The Missing Years
: Lexie Elliott
Publication Date: April 2019
Genre: mystery, thriller
Method: audiobook via TPL

I saw the words inheritance and London and I got excited. I picked this up based off of Kayla’s recommendation and she didn’t let me down. Pros: intelligent main character, well crafted pacing, character backstory and intrigue, Scottish Highlands setting, creepy atmospheric house, and a missing father. My absolute favorite feature of this book is the journey Lexie Elliott takes us on at the end of each chapter as she imagines what might have happened to the missing father figure or what alternate life he’s living since abruptly leaving decades earlier. The only thing missing for me was a jaw drop moment, and if there was one, I’ve forgotten it at this point. I saw another reader compares this to The Death of Mrs. Westaway by Ruth Ware and that never crossed my mind while reading, but yes!
Buzzword Readathon: November selection

Let Me Tell You What I Mean
Author: Joan Didion
Publication Date: 2021
Genre: nonfiction, essays
Method: audiobook via TPL

Pleasantly surprised to report I enjoyed this collection from Joan Didion! Earlier this year I DNF’d The White Album because I just felt like I didn’t have enough context and understanding of the 1960s to really appreciate the work. My fear was I was going to have to scan Wikipedia page after Wikipedia page every chapter to have an understanding of the cultural significance

These lines from Telling Stories left my mind racing: “At Vogue one learned fast, or one did not stay, how to play games with words, how to put a couple of unwieldy dependent clauses through the typewriter and roll them out transformed into one simple sentence composed of precisely thirty-nine characters. We were connoisseurs of synonyms. We were collectors of verbs.” The idea that every minute Vogue column Didion wrote is just a fraction of the whole story, of what she really wished and wanted to say. Yes, she was given thirty-nine characters, but what could she was shared given double? Triple? What a fun and exciting concept! I guess that’s why she went on to write so many essays, so much more freedom for creativity and story telling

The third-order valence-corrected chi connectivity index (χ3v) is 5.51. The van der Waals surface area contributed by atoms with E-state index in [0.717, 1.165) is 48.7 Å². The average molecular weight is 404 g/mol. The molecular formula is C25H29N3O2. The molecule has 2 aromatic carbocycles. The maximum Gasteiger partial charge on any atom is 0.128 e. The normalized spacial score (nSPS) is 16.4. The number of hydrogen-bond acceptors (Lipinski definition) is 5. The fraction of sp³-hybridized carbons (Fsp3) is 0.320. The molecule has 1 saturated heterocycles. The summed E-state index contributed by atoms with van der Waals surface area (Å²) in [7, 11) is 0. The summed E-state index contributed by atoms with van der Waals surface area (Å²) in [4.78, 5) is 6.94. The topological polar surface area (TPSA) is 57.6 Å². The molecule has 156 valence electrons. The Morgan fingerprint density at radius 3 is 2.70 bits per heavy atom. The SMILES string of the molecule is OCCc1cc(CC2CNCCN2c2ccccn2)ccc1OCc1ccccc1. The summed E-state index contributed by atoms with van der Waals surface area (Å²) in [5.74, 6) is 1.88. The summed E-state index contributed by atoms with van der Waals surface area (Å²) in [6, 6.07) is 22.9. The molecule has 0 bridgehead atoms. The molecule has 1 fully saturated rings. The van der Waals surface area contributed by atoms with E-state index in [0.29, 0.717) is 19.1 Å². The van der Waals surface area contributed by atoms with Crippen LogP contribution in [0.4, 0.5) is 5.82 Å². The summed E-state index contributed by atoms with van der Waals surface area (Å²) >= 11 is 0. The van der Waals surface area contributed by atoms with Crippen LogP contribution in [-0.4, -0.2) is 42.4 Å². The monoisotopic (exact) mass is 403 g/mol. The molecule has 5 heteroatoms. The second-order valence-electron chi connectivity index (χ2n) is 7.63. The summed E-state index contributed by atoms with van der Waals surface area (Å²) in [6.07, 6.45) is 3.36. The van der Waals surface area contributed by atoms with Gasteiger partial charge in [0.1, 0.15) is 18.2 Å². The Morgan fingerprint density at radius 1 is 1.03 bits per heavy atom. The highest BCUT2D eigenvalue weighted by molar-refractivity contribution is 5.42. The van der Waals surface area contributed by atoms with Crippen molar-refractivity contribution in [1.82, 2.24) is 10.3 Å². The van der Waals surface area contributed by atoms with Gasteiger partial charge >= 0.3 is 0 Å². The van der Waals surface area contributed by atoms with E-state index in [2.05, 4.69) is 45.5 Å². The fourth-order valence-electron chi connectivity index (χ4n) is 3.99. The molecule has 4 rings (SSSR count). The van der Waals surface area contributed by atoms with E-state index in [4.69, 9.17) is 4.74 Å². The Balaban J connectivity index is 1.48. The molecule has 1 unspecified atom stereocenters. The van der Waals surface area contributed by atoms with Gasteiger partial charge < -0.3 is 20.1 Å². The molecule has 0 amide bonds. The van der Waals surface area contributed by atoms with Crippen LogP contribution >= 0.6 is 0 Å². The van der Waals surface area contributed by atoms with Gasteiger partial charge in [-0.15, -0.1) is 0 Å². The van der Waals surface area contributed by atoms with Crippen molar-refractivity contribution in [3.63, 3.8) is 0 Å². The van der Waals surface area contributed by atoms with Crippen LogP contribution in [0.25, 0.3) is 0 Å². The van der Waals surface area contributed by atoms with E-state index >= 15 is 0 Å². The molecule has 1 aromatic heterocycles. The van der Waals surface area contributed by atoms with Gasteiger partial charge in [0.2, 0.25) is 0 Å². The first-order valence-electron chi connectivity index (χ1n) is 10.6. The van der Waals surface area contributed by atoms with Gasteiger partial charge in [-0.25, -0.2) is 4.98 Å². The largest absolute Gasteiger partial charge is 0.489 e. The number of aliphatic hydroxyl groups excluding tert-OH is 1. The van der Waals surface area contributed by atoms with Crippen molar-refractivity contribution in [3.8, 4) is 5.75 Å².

Favorites passages: Why I Write, Telling Stories, and Last Words

Damnation Spring
Author: Ash Davidson
Publication Date: August 2021
Genre: fiction
Method: audiobook via TPL

I unashamedly admit this book caught my eye because of the stunning cover but I’m so incredibly happy to report this is one of the best books I read this year and likely to be a life long favorite! The absolute grip this story had on me was insane. Every spare minute I had was spent listening to the audiobook – which was excellent with 3 perfect narrators for each POV

This story was nothing but masterfully crafted and perfectly woven. The book progresses in a very logical manner and even though I should have been anticipating what would happen next, I was left shocked chapter after chapter. There’s a scene where the town is debating the benefits and risks of cutting down the old growth Redwoods and I swear to God, every time another local shared their opinion and experience, I was flipping sides, back and forth, each argument. The writing, it’s incredible!

The intense, emotional rollercoaster Ash Davidson takes us on is both cruel and captivating. I’m really not one to cry while reading but when you combine hauling ass on the stair master at level 10 at the exact moment the final climax happens, you get an almost out of body experience of near sobbing – yes, I cried on the stairmaster, without shame. Definitely a top 5 favorite from the year, I feel so honored to have this book on my bookshelf
Buzzword Readathon: November selection

Author: Nella Larsen
Publication Date: 1929
Genre: classic, historical fiction
Method: audiobook via TPL

Did I barrel through this a little too quickly to absorb the powerful story about race and identity, yes I most certainly did. But, I was fascinated nonetheless. I had never heard of this classic until an edition with an introduction by Brit Bennett was released, then I knew I had to pick it up. I sped through the audiobook and maybe an alarming rate, if I ever picked it up again, I’d definitely choose the physical copy
Buzzword Readathon: November selection

The Westing Game
Author: Ellen Raskin
Publication Date: 1978
Genre: middle grade mystery
Method: paperback via TPL

I’m like 90% sure this was required reading in 7th grade and there are two things I remember, 1. how much I enjoyed the book and 2. a character screaming “BOMB.” So needless to say, when I finally remembered the title of the story 16 some years later, I knew I had to give it a re-read. And over all, I was pleased! This middle grade mystery has some of my most favorite elements in the genre as an adult who loves mystery, thriller, crime, and suspense writing: multiple characters, inheritance/will readings, and an atmospheric Midwestern setting. If you were curious, Denton Deere is my favorite character, what an idiot of a doctor, I just loved him. I do think it’s worth mentioning I remembered literally, almost nothing about this story, so I was pleasantly surprised by the ending and found it quite clever, also surprised I didn’t pick up on it sooner!
Buzzword Readathon: November selection

What’s up next on my TBR

Until next time, Meryn


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